The aim of this study was to compare cost-effectiveness of preemptive and reactive PGx panel testing strategies with usual care (no PGx testing) to guide treatment choices for a population with average CVD risk. The secondary aim of the study was to assess cost-effectiveness of the three strategies in different patient subgroups varied by age, gender, race, CVD risk level, and timeframe for whom experimental studies are either very costly, infeasible, or require significantly longer time to complete.


We developed a decision analytic model composed of a decision tree and long-term Markov models (up to 100 years) to evaluate the cost-effectiveness of three treatment strategies in CVD management: (1) preemptive PGx panel testing, (2) reactive PGx panel testing, and (3) usual care for treatment with no PGx testing (Fig. 1a). Health states corresponding to preemptive and reactive PGx panel testing are shown in Fig. 1b, c. Each arrow illustrates a transition pathway from one disease state to another and is assigned a corresponding probability value. All patients start at treatment-free state, which is assumed to be the same as disease-free state. The preemptive group and usual care group share the same model structure because they do not have a time period in which they must wait for the genetic testing results to come back; however, they both have distinct sets of transition probabilities. Usual care group is assigned the probabilities from outcome studies with no genetic information, while preemptive group is assigned the probabilities obtained from clinical trials. In the reactive testing arm, the patient first undergo usual care when diagnosis is established, and after one cycle (one month), patients follow a path similar to those in the preemptive cohort described above. Other disease states include treatment without adverse events, treatment with adverse events, death from CVD, and background deaths, which are adopted as non-CVD deaths. All the adverse events from corresponding medications are considered as different health states from treatments without adverse events, lasting repetitive cycles until the patients transition to another state. The details of disease states, medications, and their adverse events are listed in eFig. 1.

Fig. 1: Model structure for the cost-effectiveness analysis.

(a) Decision tree structure. The simulation begins with study individuals entering the model as the target population, and proceeding into one of three treatment strategies: preemptive pharmacogenomics (PGx) panel testing (genetic testing performed before a disease is diagnosed), reactive PGx panel testing (genetic testing activated when a drug is needed), and usual care (no testing is performed). Ma Markov model a, Mb Markov model b, uc usual care. Subscripts 1 to n indicate n possibilities of genetic variations, with 0 indicating no variation. Preemptive testing and usual care share the same Markov model structure, while reactive testing is under a different model structure. The actual detailed decision tree is listed in eFig. 6. (b, c) Simplified Markov model structures. Preemptive PGx panel testing strategy and usual care share the same model structure for similar transition processes among the disease states (Fig. 1b or Ma), and reactive PGx panel testing strategy has a different model structure considering the different treatment approaches with the known genetic information (Fig. 1c or Mb). The actual disease states used in the simulation are listed in eFig. 7. CVD cardiovascular disease.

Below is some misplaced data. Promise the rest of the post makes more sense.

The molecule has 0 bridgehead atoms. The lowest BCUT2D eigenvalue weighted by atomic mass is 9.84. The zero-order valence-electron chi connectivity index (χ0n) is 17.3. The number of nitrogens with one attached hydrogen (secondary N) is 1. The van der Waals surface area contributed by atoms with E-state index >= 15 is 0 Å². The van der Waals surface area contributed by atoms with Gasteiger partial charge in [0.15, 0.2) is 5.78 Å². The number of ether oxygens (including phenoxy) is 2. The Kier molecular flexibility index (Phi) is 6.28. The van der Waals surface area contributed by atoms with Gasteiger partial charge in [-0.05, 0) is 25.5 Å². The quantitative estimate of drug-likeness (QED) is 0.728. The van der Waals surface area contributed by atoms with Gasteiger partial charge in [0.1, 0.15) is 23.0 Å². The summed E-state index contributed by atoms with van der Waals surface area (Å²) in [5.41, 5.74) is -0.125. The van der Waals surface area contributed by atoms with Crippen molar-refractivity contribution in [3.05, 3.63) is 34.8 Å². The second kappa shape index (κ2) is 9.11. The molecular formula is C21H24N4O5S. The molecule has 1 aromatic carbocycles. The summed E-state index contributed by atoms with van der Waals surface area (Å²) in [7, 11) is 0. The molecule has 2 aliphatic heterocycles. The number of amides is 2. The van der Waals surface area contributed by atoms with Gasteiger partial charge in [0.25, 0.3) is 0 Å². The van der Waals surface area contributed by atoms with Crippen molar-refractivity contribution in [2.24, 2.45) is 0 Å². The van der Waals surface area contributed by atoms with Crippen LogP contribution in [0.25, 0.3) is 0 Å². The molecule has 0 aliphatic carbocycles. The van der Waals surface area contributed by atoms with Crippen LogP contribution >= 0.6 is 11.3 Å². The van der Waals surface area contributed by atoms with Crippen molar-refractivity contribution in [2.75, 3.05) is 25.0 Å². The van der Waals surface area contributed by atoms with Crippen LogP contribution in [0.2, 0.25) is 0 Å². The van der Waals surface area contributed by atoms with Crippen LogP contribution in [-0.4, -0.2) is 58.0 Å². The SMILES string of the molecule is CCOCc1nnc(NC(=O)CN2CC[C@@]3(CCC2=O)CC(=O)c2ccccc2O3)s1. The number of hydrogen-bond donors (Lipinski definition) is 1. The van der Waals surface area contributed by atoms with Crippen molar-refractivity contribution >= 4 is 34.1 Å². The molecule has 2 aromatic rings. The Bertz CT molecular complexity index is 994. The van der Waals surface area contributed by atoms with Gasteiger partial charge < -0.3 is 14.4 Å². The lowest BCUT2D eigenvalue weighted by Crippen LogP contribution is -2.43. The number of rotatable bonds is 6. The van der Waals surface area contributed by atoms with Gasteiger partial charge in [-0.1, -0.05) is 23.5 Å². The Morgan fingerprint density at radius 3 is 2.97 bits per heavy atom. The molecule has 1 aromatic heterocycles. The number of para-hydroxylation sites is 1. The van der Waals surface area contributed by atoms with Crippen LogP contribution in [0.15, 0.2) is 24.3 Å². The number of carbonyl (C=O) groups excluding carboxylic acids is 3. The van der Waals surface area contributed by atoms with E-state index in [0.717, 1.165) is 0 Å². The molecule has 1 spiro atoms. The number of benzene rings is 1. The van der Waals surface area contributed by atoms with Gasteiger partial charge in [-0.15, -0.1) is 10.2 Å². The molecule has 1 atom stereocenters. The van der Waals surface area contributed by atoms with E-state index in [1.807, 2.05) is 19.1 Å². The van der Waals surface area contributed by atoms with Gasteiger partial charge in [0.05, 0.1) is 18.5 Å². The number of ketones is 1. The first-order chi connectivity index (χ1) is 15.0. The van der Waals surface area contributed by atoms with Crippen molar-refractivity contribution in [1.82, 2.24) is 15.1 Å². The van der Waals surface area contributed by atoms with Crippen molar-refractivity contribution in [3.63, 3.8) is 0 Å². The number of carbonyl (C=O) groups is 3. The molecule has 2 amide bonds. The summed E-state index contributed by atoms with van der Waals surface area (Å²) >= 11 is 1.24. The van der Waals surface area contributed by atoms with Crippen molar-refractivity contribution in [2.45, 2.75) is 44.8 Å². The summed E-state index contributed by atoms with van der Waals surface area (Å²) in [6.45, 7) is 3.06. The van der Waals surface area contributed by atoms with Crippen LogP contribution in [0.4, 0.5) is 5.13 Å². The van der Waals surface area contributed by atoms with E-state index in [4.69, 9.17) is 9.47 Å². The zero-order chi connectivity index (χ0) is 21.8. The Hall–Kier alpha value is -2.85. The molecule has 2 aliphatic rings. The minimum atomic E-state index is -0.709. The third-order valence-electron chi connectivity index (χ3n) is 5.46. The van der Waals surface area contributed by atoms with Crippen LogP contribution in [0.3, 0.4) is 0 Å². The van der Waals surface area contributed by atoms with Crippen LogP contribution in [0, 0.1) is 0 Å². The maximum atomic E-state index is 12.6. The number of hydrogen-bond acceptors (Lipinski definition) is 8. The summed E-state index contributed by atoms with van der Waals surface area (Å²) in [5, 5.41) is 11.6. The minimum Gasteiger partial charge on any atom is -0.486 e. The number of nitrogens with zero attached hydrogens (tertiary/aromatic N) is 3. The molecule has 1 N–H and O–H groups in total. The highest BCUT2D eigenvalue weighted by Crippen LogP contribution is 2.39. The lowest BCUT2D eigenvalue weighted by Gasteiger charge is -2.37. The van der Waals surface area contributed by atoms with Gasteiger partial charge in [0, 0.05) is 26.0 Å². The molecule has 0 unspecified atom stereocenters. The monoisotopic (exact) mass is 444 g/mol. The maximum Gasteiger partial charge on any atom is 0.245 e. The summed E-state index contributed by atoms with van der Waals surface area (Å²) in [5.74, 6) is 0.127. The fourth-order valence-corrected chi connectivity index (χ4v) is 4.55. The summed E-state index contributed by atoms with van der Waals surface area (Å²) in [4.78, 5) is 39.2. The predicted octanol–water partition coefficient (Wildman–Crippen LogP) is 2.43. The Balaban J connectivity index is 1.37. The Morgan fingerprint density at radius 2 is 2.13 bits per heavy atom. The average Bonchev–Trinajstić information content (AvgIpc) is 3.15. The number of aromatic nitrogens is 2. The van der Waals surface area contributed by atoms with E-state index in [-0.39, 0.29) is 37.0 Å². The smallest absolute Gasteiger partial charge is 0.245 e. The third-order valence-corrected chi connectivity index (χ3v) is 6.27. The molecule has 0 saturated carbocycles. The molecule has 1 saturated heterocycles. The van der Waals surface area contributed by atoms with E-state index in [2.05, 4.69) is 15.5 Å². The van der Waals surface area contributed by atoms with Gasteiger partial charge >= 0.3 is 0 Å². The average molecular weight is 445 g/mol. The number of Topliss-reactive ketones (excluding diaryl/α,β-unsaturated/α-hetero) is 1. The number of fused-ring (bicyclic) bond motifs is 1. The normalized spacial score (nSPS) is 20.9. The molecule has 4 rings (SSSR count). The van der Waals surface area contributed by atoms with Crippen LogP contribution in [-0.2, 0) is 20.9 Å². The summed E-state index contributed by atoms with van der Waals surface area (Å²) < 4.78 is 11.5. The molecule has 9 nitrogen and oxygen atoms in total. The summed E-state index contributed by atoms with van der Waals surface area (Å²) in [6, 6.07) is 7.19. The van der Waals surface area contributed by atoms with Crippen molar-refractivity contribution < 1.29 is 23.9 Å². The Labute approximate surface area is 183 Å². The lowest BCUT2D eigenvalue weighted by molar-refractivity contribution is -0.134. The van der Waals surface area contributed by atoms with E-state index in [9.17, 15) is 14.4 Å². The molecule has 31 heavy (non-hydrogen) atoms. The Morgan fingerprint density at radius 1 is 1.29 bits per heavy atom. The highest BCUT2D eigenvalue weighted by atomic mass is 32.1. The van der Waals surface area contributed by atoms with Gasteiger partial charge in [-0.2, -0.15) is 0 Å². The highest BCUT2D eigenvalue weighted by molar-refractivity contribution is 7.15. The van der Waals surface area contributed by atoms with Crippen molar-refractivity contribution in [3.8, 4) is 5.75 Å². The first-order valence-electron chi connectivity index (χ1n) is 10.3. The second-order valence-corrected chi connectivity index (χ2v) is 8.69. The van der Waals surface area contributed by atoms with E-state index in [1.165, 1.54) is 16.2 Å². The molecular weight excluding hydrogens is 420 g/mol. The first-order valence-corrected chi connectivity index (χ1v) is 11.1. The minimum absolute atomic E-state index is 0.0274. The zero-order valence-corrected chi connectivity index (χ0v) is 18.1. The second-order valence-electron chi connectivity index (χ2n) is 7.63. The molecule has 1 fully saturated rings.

Typically, odds ratios (OR), relative ratios, or hazard ratios are reported comparing disease development between patients with and without genetic variation, and are calculated using the following equations:

$$P_{\rm{var}} = {\rm{OR}}/\left( 1 + {\rm{OR}} \right)$$
$$P_{{\rm{non}}\_{\rm{var}}} = 1/\left( {1 + {\rm{OR}}} \right),$$

where pvar is the probability with genetic variation, Pnon_var is the probability with no genetic variation, and OR is the odds ratio of the genetic variation compared with the nonvariation group. Hazard ratios and relative ratios are estimated as OR. Cycle length for the model is one month. We adopted the US health-care payer’s perspective primarily because health insurers will play a major role in the adoption of preemptive versus reactive PGx panel testing in the United States.

Study population

The study population include a hypothetical cohort of 10,000 individuals resembling the US population aged 45 years and older (median: 60 years old, distribution listed in eFig. 2), sex (49% male), and race (80% White, 14% African American, 6% Asian) distribution as per the National Vital Statistics System, Centers for Disease Control and Prevention, and Census Bureau, and is assumed to have average risk of developing a first CVD event (approximately 4% in 10 years).23,24,25 The model tracks individuals in the cohort through each health state and estimates costs and quality-adjusted life years (QALYs) over 50 years. The specific CVD-related conditions and/or outcomes considered are identified in the systematic review14 as well as from a comprehensive review of guidelines from the American Heart Association, American College of Cardiology, and other cardiology-related societies or organizations (eTable 1) are as follows: myocardial infarction (MI), coronary heart disease (CHD), atrial fibrillation (AF), valvular heart disease (VHD), hyperlipidemia (HLP), peripheral artery disease (PAD), and ischemic stroke (stroke).

Testing strategies